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Bill to exempt online speech from campaign regs passes House committee

The House Administration committee approved a today that would exempt blogs, email and other Internet speech from campaign finance regulations.
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Written by ZDNet UK on

The House Administration committee approved a today that would exempt blogs, email and other Internet speech from campaign finance regulations, Congressional Quarterly reports. Passage of HR 1606 comes a week before the Federal Election Commission (FEC) will release its own decision on the issue.

According to CQ, "The bill faces stiff resistance when it goes to the House floor, probably next week. Supporters of more strict campaign finance rules are backing an alternate proposal intended to protect free speech on the Internet without gutting current political fundraising and spending laws. Last year, a federal court ruled that the FEC cannot completely exempt the Internet from the 2002 campaign finance overhaul law.

News.com reported:

"We don't expect bloggers to check with a federal agency before they go online," said House Administration Committee Chairman Vernon Ehlers (pictured), a Michigan Republican, referring to the Federal Election Commission. "They shouldn't have to read FEC advisory opinions (or have) to worry about running afoul of federal election laws."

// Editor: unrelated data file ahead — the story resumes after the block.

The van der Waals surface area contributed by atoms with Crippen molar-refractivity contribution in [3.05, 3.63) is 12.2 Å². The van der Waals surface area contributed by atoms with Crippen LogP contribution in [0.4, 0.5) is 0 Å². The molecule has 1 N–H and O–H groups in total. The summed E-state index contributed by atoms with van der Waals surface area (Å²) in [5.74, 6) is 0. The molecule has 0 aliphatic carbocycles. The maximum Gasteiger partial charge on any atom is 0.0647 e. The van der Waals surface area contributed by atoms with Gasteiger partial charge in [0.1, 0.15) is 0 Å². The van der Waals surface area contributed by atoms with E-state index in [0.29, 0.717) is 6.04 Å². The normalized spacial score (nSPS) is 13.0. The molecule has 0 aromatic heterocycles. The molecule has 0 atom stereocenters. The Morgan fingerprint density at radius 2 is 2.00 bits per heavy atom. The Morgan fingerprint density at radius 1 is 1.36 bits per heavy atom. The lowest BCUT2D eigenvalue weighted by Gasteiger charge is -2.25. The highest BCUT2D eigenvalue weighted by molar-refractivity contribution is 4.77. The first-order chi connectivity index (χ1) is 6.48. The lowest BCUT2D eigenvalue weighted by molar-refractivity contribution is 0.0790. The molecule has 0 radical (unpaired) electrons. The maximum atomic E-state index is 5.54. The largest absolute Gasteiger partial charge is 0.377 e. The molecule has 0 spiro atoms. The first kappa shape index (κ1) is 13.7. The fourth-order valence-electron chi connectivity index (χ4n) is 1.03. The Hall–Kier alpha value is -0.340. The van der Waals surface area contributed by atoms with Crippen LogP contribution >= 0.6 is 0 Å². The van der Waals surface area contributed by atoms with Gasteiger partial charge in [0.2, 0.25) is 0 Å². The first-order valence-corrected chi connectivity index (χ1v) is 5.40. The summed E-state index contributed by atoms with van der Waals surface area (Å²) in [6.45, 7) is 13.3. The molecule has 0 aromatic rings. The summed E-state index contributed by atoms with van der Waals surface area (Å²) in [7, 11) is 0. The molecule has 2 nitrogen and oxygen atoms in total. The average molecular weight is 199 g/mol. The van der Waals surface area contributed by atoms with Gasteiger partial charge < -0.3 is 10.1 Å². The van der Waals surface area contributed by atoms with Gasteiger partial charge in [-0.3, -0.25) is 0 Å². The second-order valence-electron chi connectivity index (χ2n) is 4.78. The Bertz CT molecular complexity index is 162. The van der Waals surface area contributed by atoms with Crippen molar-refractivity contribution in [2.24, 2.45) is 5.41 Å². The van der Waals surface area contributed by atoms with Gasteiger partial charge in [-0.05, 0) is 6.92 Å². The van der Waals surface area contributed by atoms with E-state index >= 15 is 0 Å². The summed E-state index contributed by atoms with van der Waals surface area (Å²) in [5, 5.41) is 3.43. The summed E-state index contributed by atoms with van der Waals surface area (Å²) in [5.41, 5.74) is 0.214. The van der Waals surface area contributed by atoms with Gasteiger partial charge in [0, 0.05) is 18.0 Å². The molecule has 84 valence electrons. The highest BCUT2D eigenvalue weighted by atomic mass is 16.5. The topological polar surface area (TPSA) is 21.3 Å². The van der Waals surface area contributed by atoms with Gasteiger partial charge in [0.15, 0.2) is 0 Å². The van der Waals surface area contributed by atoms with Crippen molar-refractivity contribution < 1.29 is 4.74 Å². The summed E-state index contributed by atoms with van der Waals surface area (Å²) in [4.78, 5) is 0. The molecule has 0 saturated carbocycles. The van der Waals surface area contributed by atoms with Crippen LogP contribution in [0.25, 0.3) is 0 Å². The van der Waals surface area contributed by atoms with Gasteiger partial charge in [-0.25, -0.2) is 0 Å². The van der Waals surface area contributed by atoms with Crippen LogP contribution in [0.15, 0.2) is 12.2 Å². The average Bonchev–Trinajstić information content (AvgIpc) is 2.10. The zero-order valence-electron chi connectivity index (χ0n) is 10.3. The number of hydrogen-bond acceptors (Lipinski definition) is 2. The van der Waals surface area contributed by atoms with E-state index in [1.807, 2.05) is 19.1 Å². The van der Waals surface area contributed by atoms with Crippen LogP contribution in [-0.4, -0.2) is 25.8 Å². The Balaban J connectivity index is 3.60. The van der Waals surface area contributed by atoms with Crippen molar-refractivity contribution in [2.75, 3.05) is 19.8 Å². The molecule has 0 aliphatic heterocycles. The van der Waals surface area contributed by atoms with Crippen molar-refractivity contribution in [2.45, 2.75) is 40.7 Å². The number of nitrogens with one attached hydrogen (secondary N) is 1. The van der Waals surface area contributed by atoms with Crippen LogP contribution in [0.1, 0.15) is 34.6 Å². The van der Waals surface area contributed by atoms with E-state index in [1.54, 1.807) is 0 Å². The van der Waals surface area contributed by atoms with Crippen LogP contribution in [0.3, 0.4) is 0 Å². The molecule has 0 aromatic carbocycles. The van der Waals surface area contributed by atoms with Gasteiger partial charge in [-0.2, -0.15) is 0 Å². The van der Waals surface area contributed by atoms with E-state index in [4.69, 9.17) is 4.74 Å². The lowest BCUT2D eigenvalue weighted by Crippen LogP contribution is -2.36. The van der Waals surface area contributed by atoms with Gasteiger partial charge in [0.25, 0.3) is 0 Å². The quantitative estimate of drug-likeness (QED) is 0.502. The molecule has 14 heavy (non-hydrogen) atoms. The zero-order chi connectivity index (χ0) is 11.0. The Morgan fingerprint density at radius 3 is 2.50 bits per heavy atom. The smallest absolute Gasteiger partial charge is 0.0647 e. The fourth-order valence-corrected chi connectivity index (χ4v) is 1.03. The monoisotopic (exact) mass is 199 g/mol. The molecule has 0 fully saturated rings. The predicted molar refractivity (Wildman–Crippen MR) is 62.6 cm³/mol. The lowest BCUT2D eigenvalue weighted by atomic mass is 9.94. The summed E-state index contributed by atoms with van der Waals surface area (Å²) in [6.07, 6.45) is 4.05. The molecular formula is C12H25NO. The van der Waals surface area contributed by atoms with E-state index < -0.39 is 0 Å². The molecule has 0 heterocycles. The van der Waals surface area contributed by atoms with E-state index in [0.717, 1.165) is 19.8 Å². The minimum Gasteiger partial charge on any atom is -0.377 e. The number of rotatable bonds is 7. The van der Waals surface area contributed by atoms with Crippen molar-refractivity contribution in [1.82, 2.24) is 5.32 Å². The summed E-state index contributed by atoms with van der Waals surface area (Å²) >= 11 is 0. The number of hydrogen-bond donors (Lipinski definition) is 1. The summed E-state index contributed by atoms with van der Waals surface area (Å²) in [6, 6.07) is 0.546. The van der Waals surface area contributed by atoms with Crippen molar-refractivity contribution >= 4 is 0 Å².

At issue is McCain-Feingold, which under a 2002 court decision would place the Internet under strict controls unless the FEC acts.

"Bloggers should be treated no different from talk radio," said Rep. Juanita Millender-McDonald, a California Democrat. "Talk radio hosts have protections under the First Amendment. While I may disagree with their positions on the issues of the day, I will nonetheless fight for their right to speak their mind."

Millender-McDonald said she never intended for her vote in favor of the Bipartisan Campaign Finance Reform Act, better known as the McCain-Feingold law, to "squeeze out the voices of people expressing themselves on blogs on the Internet." Because the FEC's Democratic commissioners would not appeal a court order, that 2002 law is forcing the agency to act.

 

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